WHO releases report on Youth and Road Safety ahead of First UN Global Road Safety Week
Each year, almost 400,000 young people under 25 years old are killed in a road traffic crash - about 1049 youngsters every day. Most of these tragic deaths occur in low- and middle-income countries, particularly among pedestrians, cyclists, motorcyclists and those using public transport.
Young road users are at risk for road traffic injuries for a number of reasons:
- insufficient consideration of their specific needs when roads are being planned;
- physical and developmental characteristics that increase their risk, for example, the small stature of young children;
- risk taking behaviour and peer pressure particularly among adolescents; and
- other risk factors such as speeding, drink-driving, not using helmets or not wearing seat-belts.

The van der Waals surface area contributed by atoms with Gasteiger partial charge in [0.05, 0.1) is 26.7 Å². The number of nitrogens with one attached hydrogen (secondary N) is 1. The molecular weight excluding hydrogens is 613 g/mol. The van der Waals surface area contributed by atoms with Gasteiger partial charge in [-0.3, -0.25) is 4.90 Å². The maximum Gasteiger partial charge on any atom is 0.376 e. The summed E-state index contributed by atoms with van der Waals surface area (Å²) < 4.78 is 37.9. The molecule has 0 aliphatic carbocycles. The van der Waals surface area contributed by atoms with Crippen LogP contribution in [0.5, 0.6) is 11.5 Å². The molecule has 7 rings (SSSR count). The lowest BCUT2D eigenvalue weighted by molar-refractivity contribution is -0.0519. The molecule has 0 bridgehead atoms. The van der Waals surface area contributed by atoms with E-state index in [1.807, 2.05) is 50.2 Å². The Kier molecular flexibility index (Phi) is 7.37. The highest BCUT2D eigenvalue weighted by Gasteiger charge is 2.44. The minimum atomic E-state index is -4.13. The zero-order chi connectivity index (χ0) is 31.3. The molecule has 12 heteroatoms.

Preventing this growing public health and development problem from getting worse means addressing these issues. However, as children are not small versions of adults, simply reproducing safe adult strategies will not protect them sufficiently. Various development factors make the task of protecting young road users more complicated.
A new document Youth and Road Safety launched by WHO ahead of the First UN Global Road Safety Week addresses many of these issues.
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Download the report
- World report on road traffic injury prevention
- Helmets: a road safety manual for decision-makers and practitioners